Intended for healthcare professionals

Analysis Spotlight: Patient Centred Care

Commentary: Frameworks for long term conditions must take account of needs of frail older people

BMJ 2015; 350 doi: (Published 10 February 2015) Cite this as: BMJ 2015;350:h370
  1. Adam Gordon, honorary associate professor in medicine of older people 12,
  2. David Oliver, president 13
  1. 1British Geriatrics Society, London, UK
  2. 2Nottingham University Hospitals NHS Trust, Nottingham, UK
  3. 3Royal Berkshire NHS Foundation Trust, Reading, UK
  1. Correspondence to: A Gordon adam.gordon{at}

As the NHS struggles in the face of high attendances at emergency departments, Eaton and colleagues’ reminder about the importance of a structured response to long term conditions is timely.1 The approaches presented go some way to providing a framework for service development, but they also seem beguilingly straightforward. We know that whole system change will not be easy and that getting care for older patients with frailty “right” is crucial to the sustainability of the NHS, as it is for other healthcare systems.

In the UK, older patients with frailty have the highest consultation rate in general practice and form the majority of acute hospital admissions. Frailty is defined as a syndrome of diminished strength, endurance, reduced physiological function, and increased vulnerability to deterioration.2 The health status of these older people, who often have complex disease and comorbidities, is defined by more than their diagnoses. Assessment of their health must include appraisal of medical, psychological, functional, social, and environmental issues.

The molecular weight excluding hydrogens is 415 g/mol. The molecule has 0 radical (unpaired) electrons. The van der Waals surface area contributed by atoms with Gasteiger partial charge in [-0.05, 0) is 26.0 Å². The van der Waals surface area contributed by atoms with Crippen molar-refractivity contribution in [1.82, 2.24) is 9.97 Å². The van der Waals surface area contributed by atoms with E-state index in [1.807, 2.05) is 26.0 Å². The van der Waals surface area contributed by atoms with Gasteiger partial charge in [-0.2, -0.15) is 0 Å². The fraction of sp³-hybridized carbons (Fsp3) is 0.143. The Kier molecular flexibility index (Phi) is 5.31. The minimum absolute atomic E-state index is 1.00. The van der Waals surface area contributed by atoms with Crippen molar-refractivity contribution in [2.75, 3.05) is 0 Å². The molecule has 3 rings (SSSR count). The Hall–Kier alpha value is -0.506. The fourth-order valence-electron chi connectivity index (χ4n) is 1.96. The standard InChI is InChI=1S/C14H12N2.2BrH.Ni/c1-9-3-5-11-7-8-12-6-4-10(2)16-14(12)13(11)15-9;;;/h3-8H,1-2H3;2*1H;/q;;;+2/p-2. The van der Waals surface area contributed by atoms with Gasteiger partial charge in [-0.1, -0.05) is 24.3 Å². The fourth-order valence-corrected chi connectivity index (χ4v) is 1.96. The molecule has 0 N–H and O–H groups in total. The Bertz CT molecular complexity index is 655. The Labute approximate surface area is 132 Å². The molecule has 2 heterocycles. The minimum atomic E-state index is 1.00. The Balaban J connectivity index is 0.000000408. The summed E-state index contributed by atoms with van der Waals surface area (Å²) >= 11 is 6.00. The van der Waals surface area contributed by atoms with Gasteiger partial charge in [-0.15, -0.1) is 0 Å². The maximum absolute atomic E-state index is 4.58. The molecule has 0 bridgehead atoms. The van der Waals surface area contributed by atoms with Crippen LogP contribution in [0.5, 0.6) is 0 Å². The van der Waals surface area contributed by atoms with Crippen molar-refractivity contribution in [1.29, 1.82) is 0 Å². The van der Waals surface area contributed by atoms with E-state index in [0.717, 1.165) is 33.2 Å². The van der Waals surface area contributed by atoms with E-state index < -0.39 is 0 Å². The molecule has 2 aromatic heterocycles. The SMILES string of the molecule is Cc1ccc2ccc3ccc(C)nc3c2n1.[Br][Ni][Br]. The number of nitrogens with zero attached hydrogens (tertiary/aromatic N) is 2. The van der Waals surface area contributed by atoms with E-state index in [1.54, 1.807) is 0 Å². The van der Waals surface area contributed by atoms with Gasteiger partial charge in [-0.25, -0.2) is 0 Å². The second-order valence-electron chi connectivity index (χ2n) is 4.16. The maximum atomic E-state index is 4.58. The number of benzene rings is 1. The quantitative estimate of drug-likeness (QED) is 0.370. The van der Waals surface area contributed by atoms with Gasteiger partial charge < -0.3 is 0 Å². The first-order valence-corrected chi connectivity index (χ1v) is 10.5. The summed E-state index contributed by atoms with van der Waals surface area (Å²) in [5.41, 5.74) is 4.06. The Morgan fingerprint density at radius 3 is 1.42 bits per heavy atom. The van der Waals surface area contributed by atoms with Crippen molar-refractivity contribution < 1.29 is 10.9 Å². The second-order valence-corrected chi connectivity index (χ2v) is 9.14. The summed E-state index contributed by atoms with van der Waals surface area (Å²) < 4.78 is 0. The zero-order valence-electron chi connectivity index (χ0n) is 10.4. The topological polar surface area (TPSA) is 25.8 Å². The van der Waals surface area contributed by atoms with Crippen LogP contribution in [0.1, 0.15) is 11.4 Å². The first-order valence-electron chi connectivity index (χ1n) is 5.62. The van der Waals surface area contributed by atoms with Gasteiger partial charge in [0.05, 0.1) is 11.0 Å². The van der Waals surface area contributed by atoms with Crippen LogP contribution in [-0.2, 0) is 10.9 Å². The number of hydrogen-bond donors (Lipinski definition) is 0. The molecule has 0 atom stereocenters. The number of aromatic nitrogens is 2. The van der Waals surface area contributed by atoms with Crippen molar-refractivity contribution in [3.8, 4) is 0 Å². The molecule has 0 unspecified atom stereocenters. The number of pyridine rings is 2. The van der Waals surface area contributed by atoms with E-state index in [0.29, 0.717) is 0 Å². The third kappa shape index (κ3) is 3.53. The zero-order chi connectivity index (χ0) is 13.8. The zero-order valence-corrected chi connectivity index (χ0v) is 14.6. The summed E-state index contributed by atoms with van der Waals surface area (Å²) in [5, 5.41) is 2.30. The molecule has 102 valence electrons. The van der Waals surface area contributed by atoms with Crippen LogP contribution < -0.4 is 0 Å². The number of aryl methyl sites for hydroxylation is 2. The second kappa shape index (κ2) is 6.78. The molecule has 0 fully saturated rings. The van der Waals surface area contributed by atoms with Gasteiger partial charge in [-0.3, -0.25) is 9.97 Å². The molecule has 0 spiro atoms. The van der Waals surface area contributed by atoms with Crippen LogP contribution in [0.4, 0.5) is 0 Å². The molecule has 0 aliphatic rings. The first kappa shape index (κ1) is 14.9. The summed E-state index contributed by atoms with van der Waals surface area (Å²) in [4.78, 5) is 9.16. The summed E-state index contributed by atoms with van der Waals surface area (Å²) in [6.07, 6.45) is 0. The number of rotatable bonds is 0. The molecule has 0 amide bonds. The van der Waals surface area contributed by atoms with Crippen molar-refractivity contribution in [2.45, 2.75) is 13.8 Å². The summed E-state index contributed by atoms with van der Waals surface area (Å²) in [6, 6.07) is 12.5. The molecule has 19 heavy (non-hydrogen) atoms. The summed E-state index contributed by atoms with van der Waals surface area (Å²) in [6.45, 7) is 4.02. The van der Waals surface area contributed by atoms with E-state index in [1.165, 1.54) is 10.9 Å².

Evidence based modes of working for older frail patients—for example, comprehensive geriatric assessment—emphasise multidisciplinary working and case management,3 where doctors are important but equal contributors to a team of health professionals. Dialogues that point to the tension between service development in primary and secondary care miss the fact that, for older patients with frailty, the most important consideration is that these act in continuum.4 Seamless sharing of information, assessment, and management plans across sectors requires review and reform of information governance frameworks and increased trust and communication between primary and secondary care.

The current focus on person centred care runs the risk of overemphasising independence and stigmatising dependence and interdependence—both of which are facts of life for many older patients. When carers are involved, relationship centred care should be the goal. Relationship centred care puts the focus on interactions between the patient, family, carers, and health and social care staff. Supporting these interactions is important for delivering effective healthcare. These concepts are increasingly accepted and used in gerontological nursing.5 They must also become part of the mainstream dialogue in medical and nursing care.

All doctors need to become competent in managing older patients with frailty. The European Union of Medical Specialists has agreed a curriculum for undergraduate teaching on ageing across 29 countries, but most UK medical schools fail to teach this in full.6 And although the competencies required to be a geriatrician are well defined, those required to equip all physicians and general practitioners, for example, to provide the comprehensive multidisciplinary care that Eaton and colleagues’ described remain unclear. Attempts to further debate this in the Shape of Training Review have met opposition from medical specialists.7 An open discussion about what doctors need to know is required.


Cite this as: BMJ 2015;350:h370


  • doi:10.1136/bmj.h181
  • Competing interests: We have read and understood BMJ policy on declaration of interests and have no relevant interests to declare.

  • Provenance and peer review: Commissioned; not externally peer reviewed.


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